Terrence Howard Learns ‘Law & Order’s Do’s and Don’ts

by | October 6, 2010 at 8:53 AM | Law & Order: LA, TV News

Terrence Howard, 'Law & Order: Los Angeles' (Photo: NBC)

Terrence Howard, 'Law & Order: Los Angeles' (Photo: NBC)

Before joining the cast of ‘Law & Order: Los Angeles‘ Terrence Howard did his research. First, he made a few calls to find out what being part of the chung-chung! world was like.

He talked to ‘Law & Order’ vet Epatha Merkerson (Lt. Anita Van Buren), said René Balcer, executive producer for both shows. “I guess he got a thumbs up from her that he’d be treated well as an actor.”

Howard, who makes his first appearance as Deputy District Attorney Jonah ‘Joe’ Dekker in this Wednesday’s episode, said he also called Jesse L. Martin, who starred as Detective Ed Green for nine seasons.

“Me and Jesse have been auditioning together since we were 18, so he walked me through the do’s and the don’ts,” Howard said in a conference call with Balcer today.

To prep for his courtroom scenes, Howard also spent time in the Los Angeles District Attorney’s office, and with judges. The lawyers taught him tips like putting himself between a defendant on the witness stand and their attorney, “so they can’t get cues from them,” Howard said.

Appearing in the stalwart franchise every other week – alternating with Alfred Molina in court – will allow the Oscar-nominated Howard (‘Hustle & Flow’) time for what he hopes is a more rewarding film career. “I’ll do less film, but better quality films,” Howard said.

When the ‘Law & Order’ call came, Howard had just spent nine months as Nelson Mandela filming ‘Winnie’ with Jennifer Hudson, which introduced him to Mandela’s interest in the justice system. “When we finished the movie, I wasn’t finished being a lawyer,” he said. (Balcer added that this was literally true: Howard apparently did his initial read-through in Mandela’s accent.)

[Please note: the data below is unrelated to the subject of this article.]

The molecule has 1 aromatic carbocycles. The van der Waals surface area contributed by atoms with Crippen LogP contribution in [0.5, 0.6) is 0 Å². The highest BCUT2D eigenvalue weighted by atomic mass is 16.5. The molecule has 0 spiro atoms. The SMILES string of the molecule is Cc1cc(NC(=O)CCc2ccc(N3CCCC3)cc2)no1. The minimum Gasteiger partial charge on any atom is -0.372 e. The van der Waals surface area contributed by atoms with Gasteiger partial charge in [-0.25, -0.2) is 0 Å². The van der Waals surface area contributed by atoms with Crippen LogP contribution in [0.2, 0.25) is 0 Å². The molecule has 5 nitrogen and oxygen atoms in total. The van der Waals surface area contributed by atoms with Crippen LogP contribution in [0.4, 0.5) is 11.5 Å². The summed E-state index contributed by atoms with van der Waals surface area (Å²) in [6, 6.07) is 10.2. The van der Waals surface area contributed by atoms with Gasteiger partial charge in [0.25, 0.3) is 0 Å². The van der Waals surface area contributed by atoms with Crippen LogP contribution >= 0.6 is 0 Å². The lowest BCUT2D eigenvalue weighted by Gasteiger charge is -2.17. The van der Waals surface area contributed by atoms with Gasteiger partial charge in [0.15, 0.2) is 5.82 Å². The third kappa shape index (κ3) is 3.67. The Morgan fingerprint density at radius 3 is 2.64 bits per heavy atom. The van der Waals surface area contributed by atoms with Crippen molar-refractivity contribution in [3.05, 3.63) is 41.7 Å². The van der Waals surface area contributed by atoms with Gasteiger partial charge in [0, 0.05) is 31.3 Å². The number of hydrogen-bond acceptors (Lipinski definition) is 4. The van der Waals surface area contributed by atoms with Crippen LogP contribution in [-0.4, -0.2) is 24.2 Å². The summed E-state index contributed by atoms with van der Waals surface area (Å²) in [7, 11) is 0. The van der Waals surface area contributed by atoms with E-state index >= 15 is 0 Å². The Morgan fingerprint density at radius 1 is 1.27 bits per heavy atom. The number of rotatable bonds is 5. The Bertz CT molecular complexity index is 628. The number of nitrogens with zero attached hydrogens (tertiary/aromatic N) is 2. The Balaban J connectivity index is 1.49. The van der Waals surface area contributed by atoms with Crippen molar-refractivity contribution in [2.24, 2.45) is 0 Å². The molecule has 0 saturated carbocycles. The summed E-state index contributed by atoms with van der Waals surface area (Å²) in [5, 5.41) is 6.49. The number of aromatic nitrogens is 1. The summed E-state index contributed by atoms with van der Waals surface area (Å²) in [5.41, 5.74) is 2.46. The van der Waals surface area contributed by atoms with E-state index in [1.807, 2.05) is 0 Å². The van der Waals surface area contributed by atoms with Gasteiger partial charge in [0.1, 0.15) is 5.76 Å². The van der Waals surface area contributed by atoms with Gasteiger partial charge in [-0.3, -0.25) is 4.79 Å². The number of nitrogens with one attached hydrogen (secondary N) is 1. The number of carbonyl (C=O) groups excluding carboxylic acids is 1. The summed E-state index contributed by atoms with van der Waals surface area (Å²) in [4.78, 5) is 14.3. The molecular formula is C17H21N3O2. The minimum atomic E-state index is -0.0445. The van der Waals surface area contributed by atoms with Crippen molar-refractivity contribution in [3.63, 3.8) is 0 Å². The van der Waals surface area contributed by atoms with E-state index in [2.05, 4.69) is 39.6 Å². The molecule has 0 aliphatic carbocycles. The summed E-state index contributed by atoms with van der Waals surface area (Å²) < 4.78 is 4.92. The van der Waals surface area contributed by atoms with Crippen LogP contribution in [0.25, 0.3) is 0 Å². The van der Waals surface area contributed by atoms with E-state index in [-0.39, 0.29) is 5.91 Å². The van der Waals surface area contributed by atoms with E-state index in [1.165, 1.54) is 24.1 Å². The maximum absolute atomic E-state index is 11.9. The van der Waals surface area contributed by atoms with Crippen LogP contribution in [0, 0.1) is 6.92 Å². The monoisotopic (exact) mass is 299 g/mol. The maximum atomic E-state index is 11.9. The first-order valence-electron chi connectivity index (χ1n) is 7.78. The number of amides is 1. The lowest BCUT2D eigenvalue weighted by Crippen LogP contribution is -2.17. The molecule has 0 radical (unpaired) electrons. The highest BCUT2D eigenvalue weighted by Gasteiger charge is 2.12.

Balcer, who has been writing, producing and show-running in the ‘Law & Order’ world for two decades, said that although the cancellation of the mothership “caught everyone by surprise,” it opened the door for the L.A. version, which premiered last week to solid numbers, winning its time slot in key demos.

“I don’t think this ‘Law & Order’ would have been on if the mothership was still on. I think there is a maximum capacity the American audience can take as far as the number of ‘Law & Order’ iterations on at the same time,” Balcer said, putting that number at three.

“[But] when the mothership went down, I still had stories to tell.”

Future headlines to be ripped (“We’re topical; just like ointment,” cracked Balcer) include an October 20 episode about a terrorist trial in downtown Los Angeles and another involving the building of a controversial mosque – both stories that were born in New York.

Balcer defended the format. “It’s actually a pretty wide open canvas. As long as you have cops and lawyers and a murder, beyond that it’s a pretty flexible story-telling structure,” he said.

Balcer, who has lived in L.A. for 30 years, said most stories translate pretty well, with a few exceptions: “Any story involving pedestrians probably wouldn’t work in L.A.”

‘Law & Order: Los Angeles’ airs at 10 p.m. Wednesdays on NBC. Record It on Your DVR Here.

What did you think of the latest ‘L&O’ spin-off? Are you watching?

Catch Up on Last Week’s Series Premiere of ‘LOLA’ on xfinityTV.com:

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